Why there is no legitimate reason to repeal the 18th Amendment
Talk of repealing the 18th Amendment is once again in the air. Such talk is about as toxic to the concept of federalism in Pakistan as the current smog situation is to our lungs. The general debate regarding repealing the amendment has more or less focused on how it has turned Pakistan into a confederation. I recently wrote about how this argument was flawed in Express Tribune’s Op-Ed column. But now a new line of attack seems to have surfaced.
Sitting in the Supreme Court’s courtroom on Thursday, January 3rd, I was able to witness the exchange between the Chief Justice of Pakistan (CJP) Mian Saqib Nisar and Mr Raza Rabbani regarding the 18th Amendment. The CJP commented, and Mr Rabbani conceded, that there had not been sufficient debate in the parliament on the 18th Amendment before it was passed. This remark seems to have galvanised opponents of the 18th Amendment into adding another round of ammunition to their arsenal: that the amendment wasn’t even debated before it was passed.
Unfortunately for the critics, they are taking the CJP’s remarks completely out of context, and I doubt if something like this would ever endanger the amendment before a court of law.
First, to understand the CJP’s remarks we need to understand the conversation that led to them. The Supreme Court was hearing a case regarding a dispute between the federal government and the Sindh government on the subject of the ownership of three hospitals in Karachi. The government of Sindh was of the opinion that after the 18th Amendment, healthcare had become a matter that fell within the provincial domain. Therefore, these hospitals should be managed by them and not the federal government. In order to determine the right answer to this issue, the Supreme Court had to interpret certain provisions of the Constitution in light of the 18th Amendment.
It was in the context of interpreting the 18th Amendment that the CJP remarked that there wasn’t sufficient debate in the parliament regarding it. The reason for this was simple: it is an established principle of constitutional interpretation that in cases of ambiguity regarding a constitutional provision, the courts look to legislative debates that led to that provision to assist them in coming to an interpretation that is in line with the will of the parliament. The CJP was not questioning the 18th Amendment; he was merely saying that there wasn’t enough debate to help him resolve certain ambiguities in its text.
So, for proponents of repealing the 18th Amendment, this new ammunition is a bit of a dud.
This point is bolstered by the fact that in 2015, when the Supreme Court pronounced that it was empowered to strike down constitutional amendments if they were found to be in violation of the Constitution’s ‘salient features’, the 18th Amendment was deemed to be perfectly in accordance with the Constitution. If critics of the 18th Amendment think that the CJP’s comments mean he is contemplating invalidating the amendment, they really need to read this judgment. Not only did CJP Nisar believe that the 18th Amendment was perfectly constitutional, he also believed that the Supreme Court had no power to strike down a constitutional amendment.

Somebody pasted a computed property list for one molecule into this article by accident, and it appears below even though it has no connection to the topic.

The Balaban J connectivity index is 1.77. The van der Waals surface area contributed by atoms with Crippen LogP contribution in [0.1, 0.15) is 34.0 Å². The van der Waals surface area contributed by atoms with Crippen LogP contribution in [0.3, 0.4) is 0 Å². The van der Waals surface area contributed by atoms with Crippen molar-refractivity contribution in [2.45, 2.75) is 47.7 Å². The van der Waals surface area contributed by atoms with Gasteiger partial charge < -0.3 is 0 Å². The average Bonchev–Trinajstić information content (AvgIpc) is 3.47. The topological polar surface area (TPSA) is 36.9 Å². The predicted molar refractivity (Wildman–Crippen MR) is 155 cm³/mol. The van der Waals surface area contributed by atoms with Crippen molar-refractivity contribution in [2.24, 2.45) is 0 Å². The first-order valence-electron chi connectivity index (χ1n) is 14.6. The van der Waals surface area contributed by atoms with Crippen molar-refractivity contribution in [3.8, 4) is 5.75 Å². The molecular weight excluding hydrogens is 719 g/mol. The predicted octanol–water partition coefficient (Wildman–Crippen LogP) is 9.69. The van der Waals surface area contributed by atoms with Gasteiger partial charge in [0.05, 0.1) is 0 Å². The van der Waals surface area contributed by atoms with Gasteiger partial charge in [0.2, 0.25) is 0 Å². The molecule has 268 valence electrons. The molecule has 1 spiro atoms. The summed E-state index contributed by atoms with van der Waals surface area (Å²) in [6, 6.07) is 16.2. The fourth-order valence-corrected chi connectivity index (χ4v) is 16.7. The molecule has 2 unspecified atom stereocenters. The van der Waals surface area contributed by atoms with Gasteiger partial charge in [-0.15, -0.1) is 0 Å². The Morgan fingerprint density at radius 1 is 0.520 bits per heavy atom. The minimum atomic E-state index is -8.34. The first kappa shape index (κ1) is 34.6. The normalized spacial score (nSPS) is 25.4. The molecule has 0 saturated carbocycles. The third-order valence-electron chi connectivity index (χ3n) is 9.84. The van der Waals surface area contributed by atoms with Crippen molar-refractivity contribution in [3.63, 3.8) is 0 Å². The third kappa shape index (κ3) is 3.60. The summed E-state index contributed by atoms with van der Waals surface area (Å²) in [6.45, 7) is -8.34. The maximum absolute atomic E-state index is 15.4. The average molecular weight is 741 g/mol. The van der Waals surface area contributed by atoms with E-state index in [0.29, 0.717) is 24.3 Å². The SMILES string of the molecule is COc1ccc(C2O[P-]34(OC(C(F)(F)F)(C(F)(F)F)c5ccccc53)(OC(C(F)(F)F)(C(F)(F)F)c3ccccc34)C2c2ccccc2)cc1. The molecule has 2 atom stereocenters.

In any event, it is myopic to think that the 18th Amendment wasn’t adequately debated. True, the parliamentary debates weren’t extensive, but that doesn’t mean they were non-existent. In fact, a special committee of parliament, which finalised the draft amendment, debated and revised the amendment for over nine months. These debates are available and show the thought process behind the enactment of the amendment.
The future of the 18th Amendment is not in danger because of lack of debate. The future of the 18th Amendment is in danger because the federal government does not enjoy sharing finances with the provinces via the National Finance Commission (NFC) Award. This has been the real reason behind talk of repealing the 18th Amendment. Article 160 (3A) of the Constitution came about because of the 18th Amendment. To simplify its scope, it means that the federal government could not encroach upon the 57% share of fiscal resources given to the provinces.
It was the NFC award, that powerful measure for the creation of provincial autonomy that caused the first murmurs of discontent from the establishment to be heard in 2015, when it was said by Ishaq Dar that extraordinary fiscal space was needed by the federal government to deal with internally displaced persons (IDPs). This sentiment would be bolstered by the Army Chief saying that the 18th Amendment was creating hurdles in allocating fiscal resources for national security. As Senator Farhatullah Babar recently explained at the Asma Jahangir Conference: calls for repealing the 18th Amendment are really just calls for repealing the restructuring of the NFC award and the greater fiscal independence given to the provinces.
Yet, this argument is flawed. As I pointed out in my Op-Ed on this subject, quoting Dr Hafeez Pasha, in 2016-2017, the net revenue receipts of the federal government were Rs2,583 billion, while the expenditure needed for debt servicing and defence was Rs2,237 billion. This left a surplus of Rs347 billion for the federal government to meet other expenses. What this shows is that Pakistan’s favourite monetary splurge project, defence spending, won’t be facing any financial crisis because of the 18th Amendment.
There is no legitimate reason for the repeal of the 18th Amendment. The only people who want it gone are those who harp on about having a ‘strong centre’. But a strong centre has never been the best model for Pakistan. Our history is a testament to that fact. The 18th Amendment finally fulfilled the Constitution’s promise that we are a ‘federation’. We need to make sure things stay that way.